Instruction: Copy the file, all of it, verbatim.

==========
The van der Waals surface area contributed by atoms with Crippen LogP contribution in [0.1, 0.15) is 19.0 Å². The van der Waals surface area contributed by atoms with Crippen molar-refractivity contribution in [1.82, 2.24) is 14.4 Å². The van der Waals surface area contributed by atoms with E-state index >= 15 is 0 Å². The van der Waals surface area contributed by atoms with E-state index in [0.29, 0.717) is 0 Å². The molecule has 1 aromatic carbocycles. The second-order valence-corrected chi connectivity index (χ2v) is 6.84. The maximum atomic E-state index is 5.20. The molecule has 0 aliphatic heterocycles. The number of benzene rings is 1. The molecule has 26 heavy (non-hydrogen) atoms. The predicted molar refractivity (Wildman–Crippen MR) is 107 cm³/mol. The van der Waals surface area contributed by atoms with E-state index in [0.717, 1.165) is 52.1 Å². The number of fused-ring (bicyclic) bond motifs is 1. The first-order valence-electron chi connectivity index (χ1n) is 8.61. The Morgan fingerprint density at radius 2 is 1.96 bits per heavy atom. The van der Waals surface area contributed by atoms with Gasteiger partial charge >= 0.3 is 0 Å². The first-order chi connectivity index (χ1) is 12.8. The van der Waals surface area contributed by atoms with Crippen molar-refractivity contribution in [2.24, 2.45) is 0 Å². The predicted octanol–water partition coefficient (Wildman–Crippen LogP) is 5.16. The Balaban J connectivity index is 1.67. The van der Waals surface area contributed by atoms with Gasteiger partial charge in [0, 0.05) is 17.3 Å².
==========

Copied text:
The van der Waals surface area contributed by atoms with Crippen LogP contribution in [0.1, 0.15) is 19.0 Å². The van der Waals surface area contributed by atoms with Crippen molar-refractivity contribution in [1.82, 2.24) is 14.4 Å². The van der Waals surface area contributed by atoms with E-state index >= 15 is 0 Å². The van der Waals surface area contributed by atoms with E-state index in [0.29, 0.717) is 0 Å². The molecule has 1 aromatic carbocycles. The second-order valence-corrected chi connectivity index (χ2v) is 6.84. The maximum atomic E-state index is 5.20. The molecule has 0 aliphatic heterocycles. The number of benzene rings is 1. The molecule has 26 heavy (non-hydrogen) atoms. The predicted molar refractivity (Wildman–Crippen MR) is 107 cm³/mol. The van der Waals surface area contributed by atoms with E-state index in [0.717, 1.165) is 52.1 Å². The number of fused-ring (bicyclic) bond motifs is 1. The first-order valence-electron chi connectivity index (χ1n) is 8.61. The Morgan fingerprint density at radius 2 is 1.96 bits per heavy atom. The van der Waals surface area contributed by atoms with Gasteiger partial charge >= 0.3 is 0 Å². The first-order chi connectivity index (χ1) is 12.8. The van der Waals surface area contributed by atoms with Crippen molar-refractivity contribution in [2.24, 2.45) is 0 Å². The predicted octanol–water partition coefficient (Wildman–Crippen LogP) is 5.16. The Balaban J connectivity index is 1.67. The van der Waals surface area contributed by atoms with Gasteiger partial charge in [0, 0.05) is 17.3 Å².